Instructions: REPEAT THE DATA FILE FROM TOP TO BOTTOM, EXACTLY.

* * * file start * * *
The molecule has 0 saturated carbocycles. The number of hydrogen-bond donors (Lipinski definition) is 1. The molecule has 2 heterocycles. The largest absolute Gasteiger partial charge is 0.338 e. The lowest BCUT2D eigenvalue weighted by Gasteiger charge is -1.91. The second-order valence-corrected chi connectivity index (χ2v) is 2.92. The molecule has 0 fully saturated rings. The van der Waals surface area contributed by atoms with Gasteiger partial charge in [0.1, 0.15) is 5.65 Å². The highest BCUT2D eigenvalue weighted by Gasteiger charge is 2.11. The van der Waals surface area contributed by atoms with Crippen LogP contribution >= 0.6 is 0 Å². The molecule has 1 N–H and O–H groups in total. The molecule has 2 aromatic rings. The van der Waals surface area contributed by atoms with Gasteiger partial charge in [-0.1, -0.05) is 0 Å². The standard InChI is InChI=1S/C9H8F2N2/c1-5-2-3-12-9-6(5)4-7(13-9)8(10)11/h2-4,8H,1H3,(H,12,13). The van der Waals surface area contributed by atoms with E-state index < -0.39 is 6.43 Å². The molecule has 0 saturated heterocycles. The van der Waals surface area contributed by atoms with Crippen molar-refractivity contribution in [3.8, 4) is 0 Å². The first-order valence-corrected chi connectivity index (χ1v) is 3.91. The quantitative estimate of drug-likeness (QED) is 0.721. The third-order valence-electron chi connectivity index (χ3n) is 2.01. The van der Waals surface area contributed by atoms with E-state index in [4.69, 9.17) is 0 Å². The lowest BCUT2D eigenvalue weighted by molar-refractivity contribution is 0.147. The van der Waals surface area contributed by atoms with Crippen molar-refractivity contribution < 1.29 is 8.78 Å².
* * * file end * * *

The molecule has 0 saturated carbocycles. The number of hydrogen-bond donors (Lipinski definition) is 1. The molecule has 2 heterocycles. The largest absolute Gasteiger partial charge is 0.338 e. The lowest BCUT2D eigenvalue weighted by Gasteiger charge is -1.91. The second-order valence-corrected chi connectivity index (χ2v) is 2.92. The molecule has 0 fully saturated rings. The van der Waals surface area contributed by atoms with Gasteiger partial charge in [0.1, 0.15) is 5.65 Å². The highest BCUT2D eigenvalue weighted by Gasteiger charge is 2.11. The van der Waals surface area contributed by atoms with Crippen LogP contribution >= 0.6 is 0 Å². The molecule has 1 N–H and O–H groups in total. The molecule has 2 aromatic rings. The van der Waals surface area contributed by atoms with Gasteiger partial charge in [-0.1, -0.05) is 0 Å². The standard InChI is InChI=1S/C9H8F2N2/c1-5-2-3-12-9-6(5)4-7(13-9)8(10)11/h2-4,8H,1H3,(H,12,13). The van der Waals surface area contributed by atoms with E-state index < -0.39 is 6.43 Å². The molecule has 0 saturated heterocycles. The van der Waals surface area contributed by atoms with Crippen molar-refractivity contribution in [3.8, 4) is 0 Å². The first-order valence-corrected chi connectivity index (χ1v) is 3.91. The quantitative estimate of drug-likeness (QED) is 0.721. The third-order valence-electron chi connectivity index (χ3n) is 2.01. The van der Waals surface area contributed by atoms with E-state index in [4.69, 9.17) is 0 Å². The lowest BCUT2D eigenvalue weighted by molar-refractivity contribution is 0.147. The van der Waals surface area contributed by atoms with Crippen molar-refractivity contribution < 1.29 is 8.78 Å².